Pac-12 study reveals athletes 'too exhausted to study effectively'
A study involving nine of 12 Pac-12 teams reveals athletes are not happy with their schedules, which often include 50-hour 'work weeks,' leaving them too tired to study effectively.
Pac-12 athletes spend an average of 50 hours per week on their sport and are often "too exhausted to study effectively," a Pac-12 study revealed this month.
A sampling of 409 conference athletes found that while they are "generally satisfied", they are "stressed" and time demands from their sports create "anxiety and a loss of sleep that hinders academic and athletic performance." The study also concluded that physical exhaustion is a "major issue."
CBSSports.com obtained a copy of the report, which was not released publicly.
Examination of time demands were part of a 10-point plan from Pac-12 presidents last year proposing sweeping reforms to the NCAA model.
Pac-12 commissioner Larry Scott acknowledged concerns raised with the ongoing Northwestern unionization effort. Former Northwestern quarterback Kain Colter testified last year 50-60 hour work weeks were common during August training camp. Colter's remarks came during a National Labor Relations Board unionization hearing.
NCAA rules restrict athletes' time spent on their particular sport to 20 hours per week. The study showed that limit is being violated in the Pac-12 but only slightly (average of 21 hours). The other 29 hours accounting for the 50 include voluntary practices, medical treatment and traveling activities that don't count toward the current limit.
Survey respondents were generally split evenly between genders and spread across several sports. The conference's survey was discussed in-depth at a Pac-12 symposium Friday that was not open to the media or public.
"Essentially we want to make sure we have the appropriate balance between academic and athletics," Scott said. "Some things ... in certain areas may be out of whack."
The survey also concluded that travel for competitions is "extremely stressful" on athletes. Because of travel, athletes say they have fallen behind in homework, studying and sleeping.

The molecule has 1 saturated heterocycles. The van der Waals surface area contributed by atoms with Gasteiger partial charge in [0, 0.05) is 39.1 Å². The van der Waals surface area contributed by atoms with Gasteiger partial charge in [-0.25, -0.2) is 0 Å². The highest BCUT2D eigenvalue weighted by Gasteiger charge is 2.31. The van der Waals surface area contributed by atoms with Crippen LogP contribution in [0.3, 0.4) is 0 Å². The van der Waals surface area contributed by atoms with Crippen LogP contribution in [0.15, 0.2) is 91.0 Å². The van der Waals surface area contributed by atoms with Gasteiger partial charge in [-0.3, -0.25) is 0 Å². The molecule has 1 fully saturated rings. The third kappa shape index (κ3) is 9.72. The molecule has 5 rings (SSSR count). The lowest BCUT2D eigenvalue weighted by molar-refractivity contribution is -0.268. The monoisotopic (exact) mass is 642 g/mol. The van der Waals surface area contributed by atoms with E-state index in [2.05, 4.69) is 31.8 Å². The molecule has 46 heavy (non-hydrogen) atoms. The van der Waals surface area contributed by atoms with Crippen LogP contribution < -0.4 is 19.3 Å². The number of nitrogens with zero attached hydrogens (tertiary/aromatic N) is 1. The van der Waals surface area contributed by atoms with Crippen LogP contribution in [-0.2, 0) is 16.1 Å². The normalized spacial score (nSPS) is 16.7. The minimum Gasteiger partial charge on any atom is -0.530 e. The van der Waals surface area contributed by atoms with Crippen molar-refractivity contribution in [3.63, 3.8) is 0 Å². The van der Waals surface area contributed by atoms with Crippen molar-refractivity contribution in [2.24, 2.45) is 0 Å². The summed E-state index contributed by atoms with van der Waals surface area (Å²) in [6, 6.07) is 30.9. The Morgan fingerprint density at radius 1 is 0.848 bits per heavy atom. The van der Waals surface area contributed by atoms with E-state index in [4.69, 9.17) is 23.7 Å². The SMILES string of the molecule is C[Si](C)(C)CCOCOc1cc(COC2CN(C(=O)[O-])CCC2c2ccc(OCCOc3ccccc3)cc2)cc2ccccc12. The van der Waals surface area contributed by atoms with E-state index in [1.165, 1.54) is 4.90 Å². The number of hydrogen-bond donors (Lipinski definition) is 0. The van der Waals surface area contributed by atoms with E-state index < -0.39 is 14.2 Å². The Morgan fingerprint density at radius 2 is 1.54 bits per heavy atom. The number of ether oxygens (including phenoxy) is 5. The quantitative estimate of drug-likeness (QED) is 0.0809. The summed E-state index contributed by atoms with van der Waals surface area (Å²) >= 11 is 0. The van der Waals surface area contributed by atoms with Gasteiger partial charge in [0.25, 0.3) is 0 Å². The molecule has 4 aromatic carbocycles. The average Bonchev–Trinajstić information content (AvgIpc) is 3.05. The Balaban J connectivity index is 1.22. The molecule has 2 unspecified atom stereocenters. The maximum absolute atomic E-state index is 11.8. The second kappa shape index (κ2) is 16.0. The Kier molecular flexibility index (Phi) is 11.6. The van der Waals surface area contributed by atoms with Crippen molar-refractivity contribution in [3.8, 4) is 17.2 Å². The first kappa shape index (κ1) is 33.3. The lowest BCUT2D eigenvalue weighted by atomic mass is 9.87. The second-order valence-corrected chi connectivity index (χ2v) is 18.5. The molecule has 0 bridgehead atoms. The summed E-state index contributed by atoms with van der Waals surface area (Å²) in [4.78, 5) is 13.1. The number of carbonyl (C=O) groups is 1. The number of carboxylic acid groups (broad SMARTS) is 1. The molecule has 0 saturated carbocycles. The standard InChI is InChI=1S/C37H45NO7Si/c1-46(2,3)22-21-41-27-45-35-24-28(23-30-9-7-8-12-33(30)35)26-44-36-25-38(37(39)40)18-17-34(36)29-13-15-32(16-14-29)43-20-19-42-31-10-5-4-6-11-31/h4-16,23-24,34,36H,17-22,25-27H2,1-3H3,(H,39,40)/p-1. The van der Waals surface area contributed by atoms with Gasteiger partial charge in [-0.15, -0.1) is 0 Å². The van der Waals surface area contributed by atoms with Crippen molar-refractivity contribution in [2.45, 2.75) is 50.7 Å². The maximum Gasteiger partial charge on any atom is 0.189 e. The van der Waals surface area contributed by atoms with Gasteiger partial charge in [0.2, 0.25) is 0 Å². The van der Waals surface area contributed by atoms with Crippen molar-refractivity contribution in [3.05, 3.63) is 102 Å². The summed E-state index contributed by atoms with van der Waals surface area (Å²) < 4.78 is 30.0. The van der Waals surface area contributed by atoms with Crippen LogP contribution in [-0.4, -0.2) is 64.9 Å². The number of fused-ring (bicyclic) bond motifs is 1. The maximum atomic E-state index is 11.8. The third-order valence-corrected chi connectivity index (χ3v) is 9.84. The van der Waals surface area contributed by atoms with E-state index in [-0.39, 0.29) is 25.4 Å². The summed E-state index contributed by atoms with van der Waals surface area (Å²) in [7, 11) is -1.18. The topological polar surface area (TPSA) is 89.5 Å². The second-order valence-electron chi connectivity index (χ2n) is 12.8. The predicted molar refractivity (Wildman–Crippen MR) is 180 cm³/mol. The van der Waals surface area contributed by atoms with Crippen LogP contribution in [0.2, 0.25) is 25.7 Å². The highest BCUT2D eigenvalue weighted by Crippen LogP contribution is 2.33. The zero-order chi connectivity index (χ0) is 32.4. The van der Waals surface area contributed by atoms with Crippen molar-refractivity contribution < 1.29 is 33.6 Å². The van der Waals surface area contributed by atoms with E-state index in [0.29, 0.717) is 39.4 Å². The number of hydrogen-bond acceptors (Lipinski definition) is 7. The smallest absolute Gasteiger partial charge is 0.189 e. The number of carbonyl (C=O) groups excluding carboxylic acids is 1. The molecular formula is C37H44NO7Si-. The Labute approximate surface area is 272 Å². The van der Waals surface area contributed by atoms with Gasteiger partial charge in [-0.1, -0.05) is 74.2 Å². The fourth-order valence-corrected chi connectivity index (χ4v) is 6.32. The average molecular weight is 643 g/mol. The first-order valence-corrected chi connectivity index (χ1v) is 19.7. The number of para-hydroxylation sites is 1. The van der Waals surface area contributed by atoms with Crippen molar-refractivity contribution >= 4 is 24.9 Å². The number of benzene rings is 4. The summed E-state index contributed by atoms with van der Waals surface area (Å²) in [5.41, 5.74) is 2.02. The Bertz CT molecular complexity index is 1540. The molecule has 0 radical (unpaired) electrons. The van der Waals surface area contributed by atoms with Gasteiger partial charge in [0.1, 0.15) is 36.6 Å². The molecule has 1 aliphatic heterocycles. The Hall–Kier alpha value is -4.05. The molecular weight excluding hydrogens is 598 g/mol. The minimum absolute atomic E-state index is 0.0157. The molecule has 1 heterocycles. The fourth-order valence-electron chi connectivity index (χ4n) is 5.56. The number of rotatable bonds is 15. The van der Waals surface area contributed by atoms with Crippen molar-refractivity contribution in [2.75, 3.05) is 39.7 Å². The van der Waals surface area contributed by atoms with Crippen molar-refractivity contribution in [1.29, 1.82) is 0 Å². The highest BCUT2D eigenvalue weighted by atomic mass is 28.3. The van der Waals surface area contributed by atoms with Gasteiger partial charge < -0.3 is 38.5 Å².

Travel is not an insignificant issue in the Pac-12, perhaps the most far-flung league among the Power 5 conferences.
Lack of sleep was the No. 1 drawback to participating in athletics, the survey concluded. More than half of the respondents (55 percent) said sleep would be the No. 1 priority if they were granted an extra hour during the day.
"Some athletes report waking up at 5 a.m. to get to practice on time," the study said, "and then stay up late after evening practices to finish their homework and attend vital tutoring sessions."
One unique note from the survey: Athletes want established what would essentially an eight-hour window where no practices could be held -- from 10 p.m.-6 a.m.
• Eighty percent of Pac-12 athletes say they missed a class for a game in 2014-15.
• More than half (54 percent) say they don't have enough time to study for tests.
• Almost three-quarters (73 percent) said they felt a voluntary activity was considered mandatory. Some reported coaches threatening to "kick athletes off the team for missing voluntary activities."
• Two-thirds say sports demands impacted their social lives. "Pac-12 athletes express a desire to make new friends outside of their sports teams."
The overwhelming majority of those surveyed were very or somewhat satisfied with their athletic, academic and general college experience.
"In fact," the study said, "athletics are the one area they do not want to sacrifice their time."
However, other conclusions assert that even practice can prevent athletes from attending class, "as practices often run late ... [and athletes] are unable to devote enough time to both their academics and tests."
The next step is take a sport-by-sport look at the issues addressed in the survey, Scott said.
"The thing that's unclear right now is whether that will lead to [NCAA] legislation," Scott said.
"The main takeaway is -- in general -- student-athletes are very, very satisfied with their experience," he added. "They're pushed for sure, challenged. Sometimes [they] feel like it's too much."
The study was conducted by Penn Schoen and Berland, which specializes in market research and political polling. The firm was founded in 1975 and previously worked on the campaigns of Bill and Hillary Clinton.
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